“The denial of complementarianism undermines the church’s practical embrace of the authority of Scripture (thus eventually and inevitably harming the church’s witness to the Gospel). The gymnastics required to get from “I do not allow a woman to teach or to exercise authority over a man,” in the Bible, to “I do allow a woman to teach and to exercise authority over a man” in the actual practice of the local church, are devastating to the functional authority of the Scripture in the life of the people of God.”
I don’t even know where to begin with thinking about the ramifications of such a statement. On one hand, I want to engage in a discussion as to why this type of statement seems far more simplistic and hermeneutically shallow than some may realize and on the other hand try and figure out why many Complementarians and Egalitarians are so focused on demonizing the other’s position (in this case, from the writing of a Complementarian… but don’t kid yourself Egals… you do the same thing).
But first I need to back up. Burk’s post is an attempt to qualify why the gender issue is considered a primary issue within organizations such as The Gospel Coalition and Together for the Gospel. This was in response to Carl Trueman’s post, “Confused by Complementarianism? You probably should be.” Trueman asks,
“[W]hy is the complementarian/egalitarian debate such a significant bone of contention in parachurch cobelligerent organisations whose stated purpose is to set aside issues which divide at a church level but which do not seem to impact directly upon the gospel? Why, for instance, is this issue of more importance than, say, differences over baptism or understandings of the Lord’s Supper? Historically and confessionally, those have been the issues that divide, so it is strange to see the adjective ‘confessional’ applied to movements which actually sideline the very doctrinal differences which made Protestant confessions necessary in the first place.”
I agree with a lot that Trueman writes, partly because I either agree with him, disagree with him, or find his ideas very thought-provoking. In other words, I love him. Seriously, he’s got a lot of keen observations and insights. In this situation, I am in agreement with what Trueman is getting at.
Along with Trueman, I’m a little confused about this. I wonder if it could be said that there are hermeneutical gymnastics that need to be done in order to create the Complementarian/Egalitarian debate as an issue that is essential to the nature of the gospel, while suggesting that Baptism and The Lord’s Supper are not. It sure seems that there are quite a few texts where Baptism and the Lord’s Supper are explicitly connected to the gospel, right?
In Burk’s response, he differentiates between the gender issue and the ordinances as the difference between benign and malignant skin blemishes. He states that, “Neither type of blemish will kill me. But what grows out of the latter type of blemish can indeed end my life.” His point is that, in his opinion as a convinced Baptist, the consequences of denying Complementarianism has far more negative ramifications than in Paedobaptism.
I disagree. Here’s why…
One of the concerns I have, as a convinced advocate of Believer’s Baptism vis-à-vis Paedobaptism, is that baptizing unregenerated infants will give false assurance of salvation (this is just one of my concerns, and the most relevant here). This is just as “deadly” in my mind. As a pastor, I cannot begin to tell you how many times I have had adults try and convince me that they knew there were righteous before God the Father because they had been sprinkled when they were a baby.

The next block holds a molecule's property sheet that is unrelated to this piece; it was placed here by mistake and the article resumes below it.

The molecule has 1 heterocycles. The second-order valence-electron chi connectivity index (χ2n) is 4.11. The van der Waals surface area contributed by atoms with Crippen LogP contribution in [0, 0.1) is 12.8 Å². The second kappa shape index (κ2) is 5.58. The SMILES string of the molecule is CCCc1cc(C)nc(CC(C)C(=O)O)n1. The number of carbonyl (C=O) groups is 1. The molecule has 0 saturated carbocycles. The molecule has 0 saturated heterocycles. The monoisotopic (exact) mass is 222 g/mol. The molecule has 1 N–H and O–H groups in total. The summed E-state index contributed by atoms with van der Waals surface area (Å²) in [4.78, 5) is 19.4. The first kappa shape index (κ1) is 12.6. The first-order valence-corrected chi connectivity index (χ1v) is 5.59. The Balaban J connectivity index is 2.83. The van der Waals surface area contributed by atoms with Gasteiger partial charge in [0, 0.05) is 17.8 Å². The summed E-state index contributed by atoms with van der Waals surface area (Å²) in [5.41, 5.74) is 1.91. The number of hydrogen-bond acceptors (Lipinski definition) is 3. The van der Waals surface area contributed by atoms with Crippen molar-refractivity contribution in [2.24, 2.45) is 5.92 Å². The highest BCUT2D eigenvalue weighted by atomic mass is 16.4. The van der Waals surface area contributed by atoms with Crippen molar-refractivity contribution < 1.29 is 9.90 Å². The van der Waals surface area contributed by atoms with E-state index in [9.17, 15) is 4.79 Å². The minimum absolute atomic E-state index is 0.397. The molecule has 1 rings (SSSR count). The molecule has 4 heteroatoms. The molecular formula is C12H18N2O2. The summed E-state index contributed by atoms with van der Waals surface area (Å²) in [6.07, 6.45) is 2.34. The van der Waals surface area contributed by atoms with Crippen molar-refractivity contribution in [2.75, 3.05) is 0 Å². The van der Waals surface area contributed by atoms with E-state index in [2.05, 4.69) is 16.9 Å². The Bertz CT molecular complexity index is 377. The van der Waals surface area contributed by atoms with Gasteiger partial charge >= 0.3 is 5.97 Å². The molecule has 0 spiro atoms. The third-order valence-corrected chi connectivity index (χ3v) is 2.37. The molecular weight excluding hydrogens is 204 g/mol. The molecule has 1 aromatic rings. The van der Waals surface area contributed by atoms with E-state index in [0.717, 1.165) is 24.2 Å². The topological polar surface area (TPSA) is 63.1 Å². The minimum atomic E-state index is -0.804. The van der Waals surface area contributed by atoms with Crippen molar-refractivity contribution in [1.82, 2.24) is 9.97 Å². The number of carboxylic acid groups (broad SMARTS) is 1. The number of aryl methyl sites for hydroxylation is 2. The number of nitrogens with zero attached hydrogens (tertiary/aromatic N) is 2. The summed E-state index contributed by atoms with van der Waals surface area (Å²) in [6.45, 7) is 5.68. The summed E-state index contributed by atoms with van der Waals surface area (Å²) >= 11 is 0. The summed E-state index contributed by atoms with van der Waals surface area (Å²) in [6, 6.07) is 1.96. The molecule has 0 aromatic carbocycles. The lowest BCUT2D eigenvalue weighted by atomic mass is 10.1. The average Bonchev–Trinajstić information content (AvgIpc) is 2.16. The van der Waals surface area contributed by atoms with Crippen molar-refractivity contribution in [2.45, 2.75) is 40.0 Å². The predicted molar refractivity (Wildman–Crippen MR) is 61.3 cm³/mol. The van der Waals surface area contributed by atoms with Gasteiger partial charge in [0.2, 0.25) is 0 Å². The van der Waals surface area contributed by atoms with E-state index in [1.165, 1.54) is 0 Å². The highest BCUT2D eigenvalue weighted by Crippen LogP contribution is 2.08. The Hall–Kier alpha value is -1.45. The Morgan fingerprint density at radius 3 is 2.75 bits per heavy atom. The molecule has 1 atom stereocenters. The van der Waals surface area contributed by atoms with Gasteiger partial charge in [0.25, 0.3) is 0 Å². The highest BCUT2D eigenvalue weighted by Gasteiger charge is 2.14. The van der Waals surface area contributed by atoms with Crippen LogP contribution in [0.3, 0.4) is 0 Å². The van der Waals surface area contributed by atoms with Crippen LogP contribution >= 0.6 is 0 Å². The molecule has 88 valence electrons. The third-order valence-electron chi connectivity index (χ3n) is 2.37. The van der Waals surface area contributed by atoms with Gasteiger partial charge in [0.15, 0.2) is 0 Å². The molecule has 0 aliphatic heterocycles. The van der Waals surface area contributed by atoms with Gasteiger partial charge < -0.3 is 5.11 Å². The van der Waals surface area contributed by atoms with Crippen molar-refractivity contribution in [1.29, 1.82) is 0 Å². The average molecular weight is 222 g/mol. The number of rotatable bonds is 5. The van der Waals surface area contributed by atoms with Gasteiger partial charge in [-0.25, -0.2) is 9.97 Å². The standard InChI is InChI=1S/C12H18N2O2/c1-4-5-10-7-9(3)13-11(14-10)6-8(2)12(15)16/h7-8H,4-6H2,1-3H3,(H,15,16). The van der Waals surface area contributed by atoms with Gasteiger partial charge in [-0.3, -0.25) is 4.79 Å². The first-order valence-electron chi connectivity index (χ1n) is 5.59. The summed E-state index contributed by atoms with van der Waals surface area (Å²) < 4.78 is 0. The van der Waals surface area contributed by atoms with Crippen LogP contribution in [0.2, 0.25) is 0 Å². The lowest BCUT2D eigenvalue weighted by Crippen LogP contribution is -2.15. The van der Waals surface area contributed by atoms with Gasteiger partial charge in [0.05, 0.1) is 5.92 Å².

I’ll grant Burk’s (and Mark Dever’s) point that Paedobaptism is not a novel idea within the church. But when did the issue of being novel or not equate to whether something is less dangerous? The concept that people could work their way towards salvation is not a novel idea either, yet the Protestant Reformation found the ideas dangerous enough to warrant a needed correction.
So let me really throw a monkey wrench in this discussion. I have deep concerns about Paedobaptism, hold to a form of Complementarianism, and find Trueman’s thinking to be the most convincing, especially when he writes:
“I am simply not sure why it is such a big issue in organisations whose stated purpose is basic co-operation for the propagation of the gospel and where other matters of more historic, theological and ecclesiastical moment are routinely set aside. If you want simply to unite around the gospel, then why not simply unite around the gospel? Because as soon as you decide that issues such as baptism are not part of your centre-bounded set but complementarianism is, you will find yourself vulnerable to criticism — from both right and left — that you are allowing a little bit of the culture war or your own pet concerns and tastes to intrude into what you deem to be the most basic biblical priorities.”
So I want the “Gospel-centered” organizations to loose the emphasis on Complementarianism. I want them to engage in discussion with other fellow Gospel-centered Egalitarians. Maybe we can learn from each other and reach people with, *gasp*… the Gospel!
What do you think? I know my Egalitarian friends will find this discussion simply silly (and probably agree with my proposal), but my Complementarian friends may have some thoughts on why gender issues should continue to divide between whether some can work “together for the gospel” (even though there are radically different perspectives on the nature of Baptism). Or, as Trueman asks,
“Could a female Baptist minister, baptized by immersion, who is a professing Christian (albeit in error on the point of complementarianism) who happened to be on holiday in the vicinity of such a church – could such a lady, I ask, attend morning worship there and take communion?”
Hmmmm. This is a making my head spin…